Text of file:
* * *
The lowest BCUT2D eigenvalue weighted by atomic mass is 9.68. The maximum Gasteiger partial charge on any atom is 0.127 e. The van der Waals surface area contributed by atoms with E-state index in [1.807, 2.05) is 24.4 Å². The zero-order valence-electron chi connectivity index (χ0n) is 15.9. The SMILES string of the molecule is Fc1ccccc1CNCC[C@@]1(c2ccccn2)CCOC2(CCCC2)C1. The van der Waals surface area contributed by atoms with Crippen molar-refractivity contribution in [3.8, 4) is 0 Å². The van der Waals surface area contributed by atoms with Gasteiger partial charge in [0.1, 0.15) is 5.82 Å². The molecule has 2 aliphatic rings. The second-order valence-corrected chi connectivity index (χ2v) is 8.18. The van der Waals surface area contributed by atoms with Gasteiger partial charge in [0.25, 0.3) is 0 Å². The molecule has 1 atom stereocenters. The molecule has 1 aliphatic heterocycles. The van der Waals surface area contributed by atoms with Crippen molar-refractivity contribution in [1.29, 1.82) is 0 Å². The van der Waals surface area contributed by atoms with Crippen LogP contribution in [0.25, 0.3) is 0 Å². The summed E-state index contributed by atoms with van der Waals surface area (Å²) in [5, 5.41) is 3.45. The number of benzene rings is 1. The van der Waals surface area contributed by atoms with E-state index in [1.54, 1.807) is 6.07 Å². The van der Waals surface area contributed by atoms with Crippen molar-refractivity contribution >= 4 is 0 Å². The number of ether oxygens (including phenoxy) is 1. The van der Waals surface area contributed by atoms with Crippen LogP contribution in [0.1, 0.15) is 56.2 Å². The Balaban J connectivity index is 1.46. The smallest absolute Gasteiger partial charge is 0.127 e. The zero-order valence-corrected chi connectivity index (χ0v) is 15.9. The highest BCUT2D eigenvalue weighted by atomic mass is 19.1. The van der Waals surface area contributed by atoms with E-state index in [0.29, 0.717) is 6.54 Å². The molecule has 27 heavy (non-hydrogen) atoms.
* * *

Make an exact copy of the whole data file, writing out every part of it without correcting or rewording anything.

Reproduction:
The lowest BCUT2D eigenvalue weighted by atomic mass is 9.68. The maximum Gasteiger partial charge on any atom is 0.127 e. The van der Waals surface area contributed by atoms with E-state index in [1.807, 2.05) is 24.4 Å². The zero-order valence-electron chi connectivity index (χ0n) is 15.9. The SMILES string of the molecule is Fc1ccccc1CNCC[C@@]1(c2ccccn2)CCOC2(CCCC2)C1. The van der Waals surface area contributed by atoms with Crippen molar-refractivity contribution in [3.8, 4) is 0 Å². The van der Waals surface area contributed by atoms with Gasteiger partial charge in [0.1, 0.15) is 5.82 Å². The molecule has 2 aliphatic rings. The second-order valence-corrected chi connectivity index (χ2v) is 8.18. The van der Waals surface area contributed by atoms with Gasteiger partial charge in [0.25, 0.3) is 0 Å². The molecule has 1 atom stereocenters. The molecule has 1 aliphatic heterocycles. The van der Waals surface area contributed by atoms with Crippen molar-refractivity contribution in [1.29, 1.82) is 0 Å². The van der Waals surface area contributed by atoms with Crippen LogP contribution in [0.25, 0.3) is 0 Å². The summed E-state index contributed by atoms with van der Waals surface area (Å²) in [5, 5.41) is 3.45. The number of benzene rings is 1. The van der Waals surface area contributed by atoms with E-state index in [1.54, 1.807) is 6.07 Å². The van der Waals surface area contributed by atoms with Crippen molar-refractivity contribution >= 4 is 0 Å². The number of ether oxygens (including phenoxy) is 1. The van der Waals surface area contributed by atoms with Crippen LogP contribution in [0.1, 0.15) is 56.2 Å². The Balaban J connectivity index is 1.46. The smallest absolute Gasteiger partial charge is 0.127 e. The zero-order valence-corrected chi connectivity index (χ0v) is 15.9. The highest BCUT2D eigenvalue weighted by atomic mass is 19.1. The van der Waals surface area contributed by atoms with E-state index in [0.29, 0.717) is 6.54 Å². The molecule has 27 heavy (non-hydrogen) atoms.